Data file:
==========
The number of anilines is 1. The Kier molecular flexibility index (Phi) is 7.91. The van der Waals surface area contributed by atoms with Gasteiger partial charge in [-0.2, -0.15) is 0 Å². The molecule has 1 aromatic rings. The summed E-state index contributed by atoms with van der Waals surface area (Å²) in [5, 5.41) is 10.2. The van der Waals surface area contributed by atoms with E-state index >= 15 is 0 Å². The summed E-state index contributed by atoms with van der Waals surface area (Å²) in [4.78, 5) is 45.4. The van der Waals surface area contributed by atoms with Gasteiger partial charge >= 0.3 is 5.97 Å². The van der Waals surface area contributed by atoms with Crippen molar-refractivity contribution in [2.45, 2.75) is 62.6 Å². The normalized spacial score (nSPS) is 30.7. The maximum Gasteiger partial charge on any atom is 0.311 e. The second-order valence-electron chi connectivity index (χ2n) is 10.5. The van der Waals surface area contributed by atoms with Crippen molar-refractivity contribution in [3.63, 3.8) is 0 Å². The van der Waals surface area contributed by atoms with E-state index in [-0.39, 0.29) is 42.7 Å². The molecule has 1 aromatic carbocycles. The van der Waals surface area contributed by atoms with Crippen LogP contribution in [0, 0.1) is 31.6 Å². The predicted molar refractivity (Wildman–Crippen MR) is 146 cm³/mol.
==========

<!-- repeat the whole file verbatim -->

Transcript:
The number of anilines is 1. The Kier molecular flexibility index (Phi) is 7.91. The van der Waals surface area contributed by atoms with Gasteiger partial charge in [-0.2, -0.15) is 0 Å². The molecule has 1 aromatic rings. The summed E-state index contributed by atoms with van der Waals surface area (Å²) in [5, 5.41) is 10.2. The van der Waals surface area contributed by atoms with E-state index >= 15 is 0 Å². The summed E-state index contributed by atoms with van der Waals surface area (Å²) in [4.78, 5) is 45.4. The van der Waals surface area contributed by atoms with Gasteiger partial charge >= 0.3 is 5.97 Å². The van der Waals surface area contributed by atoms with Crippen molar-refractivity contribution in [2.45, 2.75) is 62.6 Å². The normalized spacial score (nSPS) is 30.7. The maximum Gasteiger partial charge on any atom is 0.311 e. The second-order valence-electron chi connectivity index (χ2n) is 10.5. The van der Waals surface area contributed by atoms with Crippen molar-refractivity contribution in [3.63, 3.8) is 0 Å². The van der Waals surface area contributed by atoms with E-state index in [-0.39, 0.29) is 42.7 Å². The molecule has 1 aromatic carbocycles. The van der Waals surface area contributed by atoms with Crippen LogP contribution in [0, 0.1) is 31.6 Å². The predicted molar refractivity (Wildman–Crippen MR) is 146 cm³/mol.